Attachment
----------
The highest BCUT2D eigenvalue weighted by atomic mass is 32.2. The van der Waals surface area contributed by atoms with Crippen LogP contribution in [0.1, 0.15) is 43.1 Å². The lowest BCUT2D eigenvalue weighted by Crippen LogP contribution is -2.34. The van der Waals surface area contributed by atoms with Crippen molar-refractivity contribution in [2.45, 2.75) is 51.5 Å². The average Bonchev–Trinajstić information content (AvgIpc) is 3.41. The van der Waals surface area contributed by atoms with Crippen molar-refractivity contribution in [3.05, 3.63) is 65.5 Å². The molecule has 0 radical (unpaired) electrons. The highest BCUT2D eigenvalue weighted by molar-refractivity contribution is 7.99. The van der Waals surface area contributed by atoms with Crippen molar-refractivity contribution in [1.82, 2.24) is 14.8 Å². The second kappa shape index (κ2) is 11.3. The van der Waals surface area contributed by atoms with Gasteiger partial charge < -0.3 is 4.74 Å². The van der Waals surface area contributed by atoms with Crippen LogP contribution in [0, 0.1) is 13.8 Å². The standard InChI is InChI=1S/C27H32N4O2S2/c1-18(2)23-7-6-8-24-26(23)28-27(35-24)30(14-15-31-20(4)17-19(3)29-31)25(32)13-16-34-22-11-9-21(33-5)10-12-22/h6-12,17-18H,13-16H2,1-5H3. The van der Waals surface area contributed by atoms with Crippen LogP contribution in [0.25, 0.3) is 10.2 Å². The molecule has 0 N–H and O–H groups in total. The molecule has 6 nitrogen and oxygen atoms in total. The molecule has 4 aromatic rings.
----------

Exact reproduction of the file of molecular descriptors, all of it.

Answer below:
The highest BCUT2D eigenvalue weighted by atomic mass is 32.2. The van der Waals surface area contributed by atoms with Crippen LogP contribution in [0.1, 0.15) is 43.1 Å². The lowest BCUT2D eigenvalue weighted by Crippen LogP contribution is -2.34. The van der Waals surface area contributed by atoms with Crippen molar-refractivity contribution in [2.45, 2.75) is 51.5 Å². The average Bonchev–Trinajstić information content (AvgIpc) is 3.41. The van der Waals surface area contributed by atoms with Crippen molar-refractivity contribution in [3.05, 3.63) is 65.5 Å². The molecule has 0 radical (unpaired) electrons. The highest BCUT2D eigenvalue weighted by molar-refractivity contribution is 7.99. The van der Waals surface area contributed by atoms with Crippen molar-refractivity contribution in [1.82, 2.24) is 14.8 Å². The second kappa shape index (κ2) is 11.3. The van der Waals surface area contributed by atoms with Gasteiger partial charge < -0.3 is 4.74 Å². The van der Waals surface area contributed by atoms with Crippen LogP contribution in [0, 0.1) is 13.8 Å². The standard InChI is InChI=1S/C27H32N4O2S2/c1-18(2)23-7-6-8-24-26(23)28-27(35-24)30(14-15-31-20(4)17-19(3)29-31)25(32)13-16-34-22-11-9-21(33-5)10-12-22/h6-12,17-18H,13-16H2,1-5H3. The van der Waals surface area contributed by atoms with Crippen LogP contribution in [0.25, 0.3) is 10.2 Å². The molecule has 0 N–H and O–H groups in total. The molecule has 6 nitrogen and oxygen atoms in total. The molecule has 4 aromatic rings.